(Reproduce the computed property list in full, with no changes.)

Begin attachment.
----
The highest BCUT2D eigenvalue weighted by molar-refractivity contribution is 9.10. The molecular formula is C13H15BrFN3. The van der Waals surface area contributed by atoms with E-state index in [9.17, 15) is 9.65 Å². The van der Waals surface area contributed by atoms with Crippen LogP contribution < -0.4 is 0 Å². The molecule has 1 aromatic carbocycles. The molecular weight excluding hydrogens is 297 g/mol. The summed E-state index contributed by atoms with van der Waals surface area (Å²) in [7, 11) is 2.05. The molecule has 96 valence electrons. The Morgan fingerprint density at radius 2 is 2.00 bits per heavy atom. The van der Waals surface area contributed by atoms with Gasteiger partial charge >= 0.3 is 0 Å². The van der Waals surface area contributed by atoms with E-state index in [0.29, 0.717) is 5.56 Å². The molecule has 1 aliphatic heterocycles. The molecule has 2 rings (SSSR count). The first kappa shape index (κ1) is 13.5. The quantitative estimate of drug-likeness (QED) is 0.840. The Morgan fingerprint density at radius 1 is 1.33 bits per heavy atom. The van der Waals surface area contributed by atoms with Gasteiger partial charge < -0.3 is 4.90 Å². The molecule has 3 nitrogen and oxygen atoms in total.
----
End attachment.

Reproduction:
The highest BCUT2D eigenvalue weighted by molar-refractivity contribution is 9.10. The molecular formula is C13H15BrFN3. The van der Waals surface area contributed by atoms with E-state index in [9.17, 15) is 9.65 Å². The van der Waals surface area contributed by atoms with Crippen LogP contribution < -0.4 is 0 Å². The molecule has 1 aromatic carbocycles. The molecular weight excluding hydrogens is 297 g/mol. The summed E-state index contributed by atoms with van der Waals surface area (Å²) in [7, 11) is 2.05. The molecule has 96 valence electrons. The Morgan fingerprint density at radius 2 is 2.00 bits per heavy atom. The van der Waals surface area contributed by atoms with Gasteiger partial charge >= 0.3 is 0 Å². The van der Waals surface area contributed by atoms with E-state index in [0.29, 0.717) is 5.56 Å². The molecule has 1 aliphatic heterocycles. The molecule has 2 rings (SSSR count). The first kappa shape index (κ1) is 13.5. The quantitative estimate of drug-likeness (QED) is 0.840. The Morgan fingerprint density at radius 1 is 1.33 bits per heavy atom. The van der Waals surface area contributed by atoms with Gasteiger partial charge < -0.3 is 4.90 Å². The molecule has 3 nitrogen and oxygen atoms in total.